First, buy good quality bread when you find it. I like many of Pain D’Avignon’s loaves (especially their multi-grain), which are available regularly at Cronig’s. (The bakery is in Hyannis.) But we now have some really great bread baked on the Island, including Cinnamon Starship (available at Scottish Bakehouse, The Larder, and Ghost Island Farm), Beth’s Bakery at the West Tisbury Farmers’ Market, and the Vineyard Bread Project (a CSA subscription). And if you run across wonderful artisan bread on the mainland, buy a loaf or two. Regardless of where you get your bread, slice it and freeze it when you get it home. (Wrap several slices in plastic or foil and pop them in a zip-top bag before freezing.) You can certainly save out a few slices, but if you’re going to get the biggest bang out of your bread (and be ready for toast suppers), don’t let it sit on the counter for too long – and absolutely don’t refrigerate it, which will toughen the bread.

The next make-ahead tip is to spend a few minutes on a Sunday afternoon making a versatile toast topping, like Lemony Chickpea Hummus or the Whipped Lemon-Thyme Feta shown with summer squash toast. Or simply remember to buy a couple of those under-ripe avocados, a nice piece of blue cheese (like The Grey Barn’s Bluebird), and maybe some baby kale or radishes from Rusty Gordon at Ghost Island Farm (or the grocery store, of course!). You’ll have a fifteen-minute supper (Avocado Toast with Baby Kale, Blue Cheese, Pecans, Quick-Pickled Radishes, and Honey) in the making for later in the week. (Another tip for vegetarians: keep a stash of nuts on hand and toast them for the best flavor.)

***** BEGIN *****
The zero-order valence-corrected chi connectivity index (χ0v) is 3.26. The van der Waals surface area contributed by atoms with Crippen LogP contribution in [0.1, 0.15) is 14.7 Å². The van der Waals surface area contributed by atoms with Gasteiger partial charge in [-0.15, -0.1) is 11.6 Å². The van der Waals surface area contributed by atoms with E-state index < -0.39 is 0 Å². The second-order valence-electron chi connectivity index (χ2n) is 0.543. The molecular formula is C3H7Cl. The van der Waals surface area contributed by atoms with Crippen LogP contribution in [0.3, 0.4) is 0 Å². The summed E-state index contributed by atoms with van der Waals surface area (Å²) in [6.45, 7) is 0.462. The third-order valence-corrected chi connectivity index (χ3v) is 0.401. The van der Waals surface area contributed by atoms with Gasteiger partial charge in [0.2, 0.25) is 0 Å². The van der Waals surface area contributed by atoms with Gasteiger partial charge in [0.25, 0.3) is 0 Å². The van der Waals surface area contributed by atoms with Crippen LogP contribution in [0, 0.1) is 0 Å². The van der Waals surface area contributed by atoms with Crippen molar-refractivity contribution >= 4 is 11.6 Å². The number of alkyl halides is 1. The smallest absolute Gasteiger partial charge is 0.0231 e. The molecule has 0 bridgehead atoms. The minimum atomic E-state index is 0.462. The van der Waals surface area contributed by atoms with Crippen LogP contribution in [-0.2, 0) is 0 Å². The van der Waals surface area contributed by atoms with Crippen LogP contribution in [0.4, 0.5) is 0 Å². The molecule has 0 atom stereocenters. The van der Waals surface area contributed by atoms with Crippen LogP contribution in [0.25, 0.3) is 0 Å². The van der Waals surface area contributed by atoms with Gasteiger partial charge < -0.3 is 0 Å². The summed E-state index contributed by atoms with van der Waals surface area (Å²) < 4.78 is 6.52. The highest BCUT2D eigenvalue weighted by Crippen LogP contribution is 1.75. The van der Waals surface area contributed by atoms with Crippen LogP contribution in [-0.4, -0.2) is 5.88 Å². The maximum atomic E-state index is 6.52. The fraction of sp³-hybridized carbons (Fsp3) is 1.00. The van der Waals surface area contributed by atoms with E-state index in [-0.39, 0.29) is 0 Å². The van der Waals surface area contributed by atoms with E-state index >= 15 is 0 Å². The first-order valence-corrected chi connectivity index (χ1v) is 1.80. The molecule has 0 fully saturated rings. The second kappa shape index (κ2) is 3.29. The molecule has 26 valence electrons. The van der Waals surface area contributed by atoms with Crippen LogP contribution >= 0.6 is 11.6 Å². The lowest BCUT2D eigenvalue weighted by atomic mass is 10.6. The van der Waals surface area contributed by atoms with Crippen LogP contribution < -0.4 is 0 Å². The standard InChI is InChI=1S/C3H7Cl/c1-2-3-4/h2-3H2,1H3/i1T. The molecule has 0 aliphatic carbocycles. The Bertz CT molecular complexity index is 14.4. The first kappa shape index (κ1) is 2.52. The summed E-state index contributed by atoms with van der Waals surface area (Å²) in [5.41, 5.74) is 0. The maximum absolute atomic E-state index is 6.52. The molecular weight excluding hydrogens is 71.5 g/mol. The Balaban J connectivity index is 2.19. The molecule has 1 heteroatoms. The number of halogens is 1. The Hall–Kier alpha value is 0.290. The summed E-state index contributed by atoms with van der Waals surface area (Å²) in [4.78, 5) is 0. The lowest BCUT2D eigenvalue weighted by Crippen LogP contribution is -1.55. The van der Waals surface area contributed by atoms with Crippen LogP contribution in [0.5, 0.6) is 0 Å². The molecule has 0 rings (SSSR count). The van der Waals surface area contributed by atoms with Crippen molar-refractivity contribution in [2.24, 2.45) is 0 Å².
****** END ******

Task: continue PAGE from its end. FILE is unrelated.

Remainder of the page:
Soon you’ll be inventing your own toast suppers with your favorite bread and toppings. Don’t worry if it feels a bit silly – it’s good to have fun with your food!

How to Grill or Broil Bread

Randi Baird

To make the best “toast,” you need a direct heat source, such as a grill or a broiler, so that your bread toasts instead of bakes.

To grill: Heat a gas grill to medium, scrape the grates clean, and cover. Let heat for 10 minutes. Brush both sides of the bread with olive oil and season with salt. Put the slices directly on the grill, covered, for 1½ minutes. Check the bottoms for browning and grill marks; if needed, continue cooking for 30 seconds. Flip the slices over with tongs. Grill for 1 to 2 more minutes. 

To broil: Move an oven rack to the highest position and preheat the broiler to high. Arrange the slices on a small baking sheet and brush both sides (or just one) with olive oil or melted butter. Broil until the top is nicely golden, about 2 minutes. Flip the slices over and broil 2 minutes more.

The following recipes were originally published along with this article:

Avocado Toast with Baby Kale, Blue Cheese, Pecans, Quick-Pickled Radishes, and Honey

Warm Ciabatta Toasts with Lemony Chickpea Hummus and Sautéed Veggies

Grilled Multi-Grain Toast with Whipped Lemon-Thyme Feta, Grilled Summer Squash, and Arugula